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Evaluation of Gallium Maltolate on Fecal Shedding of Salmonella in Cattle

Nisbet, David; Nerren , Jessica; Krueger, Nathan; Genovese, Kenneth; Farrow, Russell; Edrington, Thomas; Callaway, Todd; Anderson, Robin; Bernstein, Lawrence
USDA - Agricultural Research Service
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Foodborne illness is a major cause of morbidity and mortality in the United States. Salmonella enterica is the second leading cause of foodborne illness, and causes an estimated 1.4 million cases of gastroenteritis every year. The economic impact of salmonellosis is substantial, with an estimated annual cost of over $3.5 billion due to loss of work, medical care, and life. Salmonellosis is frequently attributed to the consumption of contaminated food products, such as poultry, beef, pork, and eggs. Cattle are a frequent reservoir for Salmonella, and novel strategies aimed at minimizing shedding of Salmonella are important for reducing the incidence of foodborne illness.

Iron withholding is an essential antimicrobial component of the innate immune system. Iron-binding proteins (particularly transferrin and lactoferrin) bind virtually all free iron in mammalian cells and tissues, thereby rendering iron unavailable to most microorganisms. Some pathogenic bacteria, however, can acquire iron directly from these iron-binding proteins. A variety of preventative and therapeutic strategies for bacterial infections have been developed that act by interfering with microbial iron acquisition and utilization. Gallium is a semi-metal that accumulates in inflamed tissue, macrophages, neutrophils, and in some bacteria. The antimicrobial effects of gallium are related to its ability to be a non-functional iron mimic. Bacteria acquire gallium, instead of iron, and incorporate it into metabolic pathways and enzymes that require iron. Many of these enzymes are critical for survival of the bacteria. The net result is inhibition of bacterial replication, and ultimately bacterial death. Recent publications have shown gallium to exhibit bactericidal activity in vitro and in vivo against numerous pathogenic bacteria. Preliminary research conducted in our laboratory demonstrated that gallium maltolate, a complex of gallium and maltol with high bioavailability, significantly inhibits growth of Salmonella enterica serovar Newport in pure culture and in mixed ruminal fluid cultures.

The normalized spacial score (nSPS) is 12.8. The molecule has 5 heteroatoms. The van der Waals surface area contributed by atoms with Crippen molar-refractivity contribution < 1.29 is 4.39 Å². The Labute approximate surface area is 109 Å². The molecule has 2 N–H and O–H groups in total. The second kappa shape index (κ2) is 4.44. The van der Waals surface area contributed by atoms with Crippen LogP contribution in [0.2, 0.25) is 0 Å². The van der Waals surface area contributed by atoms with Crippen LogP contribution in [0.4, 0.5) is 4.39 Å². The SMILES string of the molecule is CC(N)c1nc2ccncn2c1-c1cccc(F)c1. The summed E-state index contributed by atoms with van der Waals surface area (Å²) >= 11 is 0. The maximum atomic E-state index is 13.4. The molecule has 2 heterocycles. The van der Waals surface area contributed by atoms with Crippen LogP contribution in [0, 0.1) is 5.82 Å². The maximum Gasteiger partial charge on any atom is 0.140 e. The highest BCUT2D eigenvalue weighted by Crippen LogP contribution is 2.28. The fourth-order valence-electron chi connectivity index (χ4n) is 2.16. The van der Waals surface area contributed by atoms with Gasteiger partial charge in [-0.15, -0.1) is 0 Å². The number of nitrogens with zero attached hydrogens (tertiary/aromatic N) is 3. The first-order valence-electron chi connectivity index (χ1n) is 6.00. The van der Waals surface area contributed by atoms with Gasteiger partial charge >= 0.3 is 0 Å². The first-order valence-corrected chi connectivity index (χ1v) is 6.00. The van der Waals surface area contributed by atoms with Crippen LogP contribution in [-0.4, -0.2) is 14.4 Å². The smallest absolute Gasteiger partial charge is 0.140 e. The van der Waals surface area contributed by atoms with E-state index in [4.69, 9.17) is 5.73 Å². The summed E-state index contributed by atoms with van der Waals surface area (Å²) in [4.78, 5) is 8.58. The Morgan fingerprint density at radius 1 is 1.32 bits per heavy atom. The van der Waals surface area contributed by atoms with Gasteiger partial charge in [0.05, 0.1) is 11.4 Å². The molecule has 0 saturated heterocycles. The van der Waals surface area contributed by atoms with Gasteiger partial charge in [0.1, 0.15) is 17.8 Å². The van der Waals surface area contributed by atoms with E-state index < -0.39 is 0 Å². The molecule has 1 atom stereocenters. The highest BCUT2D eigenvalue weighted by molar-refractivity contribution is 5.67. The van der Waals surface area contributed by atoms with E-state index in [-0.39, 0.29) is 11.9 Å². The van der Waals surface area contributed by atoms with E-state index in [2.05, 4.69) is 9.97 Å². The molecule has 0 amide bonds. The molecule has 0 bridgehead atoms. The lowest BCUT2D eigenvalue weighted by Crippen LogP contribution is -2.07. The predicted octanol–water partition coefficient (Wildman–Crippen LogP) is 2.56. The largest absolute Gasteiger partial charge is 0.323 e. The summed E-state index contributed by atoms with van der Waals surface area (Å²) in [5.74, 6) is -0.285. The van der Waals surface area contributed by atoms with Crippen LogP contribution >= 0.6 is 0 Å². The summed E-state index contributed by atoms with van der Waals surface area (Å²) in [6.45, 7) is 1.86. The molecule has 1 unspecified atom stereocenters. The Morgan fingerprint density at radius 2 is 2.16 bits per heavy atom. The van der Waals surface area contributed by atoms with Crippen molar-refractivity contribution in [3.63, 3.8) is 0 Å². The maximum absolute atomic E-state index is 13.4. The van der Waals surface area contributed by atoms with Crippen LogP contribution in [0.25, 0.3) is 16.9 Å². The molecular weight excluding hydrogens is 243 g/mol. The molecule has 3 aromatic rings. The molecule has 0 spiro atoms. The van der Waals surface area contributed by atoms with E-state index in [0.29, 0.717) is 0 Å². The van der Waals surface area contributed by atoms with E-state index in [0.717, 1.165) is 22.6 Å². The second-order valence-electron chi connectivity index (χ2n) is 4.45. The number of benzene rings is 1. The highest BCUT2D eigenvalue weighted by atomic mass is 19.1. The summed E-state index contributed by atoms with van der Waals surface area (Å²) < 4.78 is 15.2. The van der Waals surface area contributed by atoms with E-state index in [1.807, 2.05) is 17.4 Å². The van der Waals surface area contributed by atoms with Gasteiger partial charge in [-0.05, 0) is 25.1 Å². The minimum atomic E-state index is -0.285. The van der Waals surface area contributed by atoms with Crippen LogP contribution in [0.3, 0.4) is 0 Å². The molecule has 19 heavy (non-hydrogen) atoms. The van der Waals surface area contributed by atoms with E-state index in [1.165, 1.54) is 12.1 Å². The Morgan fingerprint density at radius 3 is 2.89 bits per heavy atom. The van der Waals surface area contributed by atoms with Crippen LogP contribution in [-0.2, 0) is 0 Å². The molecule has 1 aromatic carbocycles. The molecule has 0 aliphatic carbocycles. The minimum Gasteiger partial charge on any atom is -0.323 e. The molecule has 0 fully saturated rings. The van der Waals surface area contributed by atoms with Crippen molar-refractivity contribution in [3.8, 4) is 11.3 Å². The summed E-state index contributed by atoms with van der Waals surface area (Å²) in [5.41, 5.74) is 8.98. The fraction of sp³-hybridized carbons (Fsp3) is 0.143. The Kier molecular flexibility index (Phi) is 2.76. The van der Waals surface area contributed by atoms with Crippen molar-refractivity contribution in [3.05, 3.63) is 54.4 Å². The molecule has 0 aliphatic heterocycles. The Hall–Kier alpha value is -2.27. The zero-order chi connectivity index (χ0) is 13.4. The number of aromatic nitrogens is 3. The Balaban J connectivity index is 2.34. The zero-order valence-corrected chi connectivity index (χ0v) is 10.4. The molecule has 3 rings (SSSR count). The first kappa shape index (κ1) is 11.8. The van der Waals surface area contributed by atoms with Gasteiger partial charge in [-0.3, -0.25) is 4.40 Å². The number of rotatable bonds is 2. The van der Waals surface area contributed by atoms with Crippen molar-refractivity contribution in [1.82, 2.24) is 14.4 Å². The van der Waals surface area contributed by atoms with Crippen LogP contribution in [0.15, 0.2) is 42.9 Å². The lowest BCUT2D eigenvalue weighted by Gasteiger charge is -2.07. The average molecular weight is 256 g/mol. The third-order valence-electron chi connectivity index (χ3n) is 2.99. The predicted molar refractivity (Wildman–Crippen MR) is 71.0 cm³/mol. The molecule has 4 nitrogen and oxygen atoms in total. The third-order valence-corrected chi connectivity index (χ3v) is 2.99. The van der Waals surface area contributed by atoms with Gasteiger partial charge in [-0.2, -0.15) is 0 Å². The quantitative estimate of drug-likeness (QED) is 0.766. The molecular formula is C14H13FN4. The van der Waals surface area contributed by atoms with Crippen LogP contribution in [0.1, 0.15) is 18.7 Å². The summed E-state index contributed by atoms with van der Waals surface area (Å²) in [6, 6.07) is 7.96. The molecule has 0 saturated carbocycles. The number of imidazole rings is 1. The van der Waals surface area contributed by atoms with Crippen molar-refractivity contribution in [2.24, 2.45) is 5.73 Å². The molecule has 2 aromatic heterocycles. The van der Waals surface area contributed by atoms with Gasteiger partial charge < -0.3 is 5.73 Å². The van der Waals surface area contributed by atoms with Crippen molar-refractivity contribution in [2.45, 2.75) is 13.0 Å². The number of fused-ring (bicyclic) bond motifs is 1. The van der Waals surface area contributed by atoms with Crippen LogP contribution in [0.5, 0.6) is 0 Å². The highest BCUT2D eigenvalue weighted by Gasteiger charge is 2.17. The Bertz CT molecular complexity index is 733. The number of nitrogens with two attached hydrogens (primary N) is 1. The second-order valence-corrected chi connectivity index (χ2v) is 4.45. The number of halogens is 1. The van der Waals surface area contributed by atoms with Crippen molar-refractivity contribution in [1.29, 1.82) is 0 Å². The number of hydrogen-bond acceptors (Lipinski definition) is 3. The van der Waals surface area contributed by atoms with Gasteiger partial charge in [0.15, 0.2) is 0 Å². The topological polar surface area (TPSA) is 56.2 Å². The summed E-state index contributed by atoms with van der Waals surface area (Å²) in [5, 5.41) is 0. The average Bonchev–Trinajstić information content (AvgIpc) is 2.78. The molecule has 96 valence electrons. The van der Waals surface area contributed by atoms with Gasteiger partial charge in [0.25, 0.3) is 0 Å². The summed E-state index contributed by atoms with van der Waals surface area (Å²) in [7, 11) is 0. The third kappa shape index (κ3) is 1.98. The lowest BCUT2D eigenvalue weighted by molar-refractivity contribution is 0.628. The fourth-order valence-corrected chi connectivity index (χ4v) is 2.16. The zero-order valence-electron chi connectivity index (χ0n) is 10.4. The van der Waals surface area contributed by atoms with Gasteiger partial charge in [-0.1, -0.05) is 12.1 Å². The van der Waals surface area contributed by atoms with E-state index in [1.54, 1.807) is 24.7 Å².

The objective of the current project was to determine whether oral administration of gallium maltolate (GaM) would significantly reduce the numbers of Salmonella shed in the feces of cattle.

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Findings: We found no significant differences between control animals and treated animals in quantitative levels of Salmonella in the feces or in the luminal contents. Likewise, we observed no pattern between control and treated animals in the frequency of positive or negative values in enriched feces, luminal contents, or tissue samples. Data from this study suggests that GaM was not effective at reducing fecal shedding of Salmonella.
Funding Source
Nat'l. Cattlemen's Beef Assoc.
Project number
Bacterial Pathogens
Natural Toxins
Meat, Poultry, Game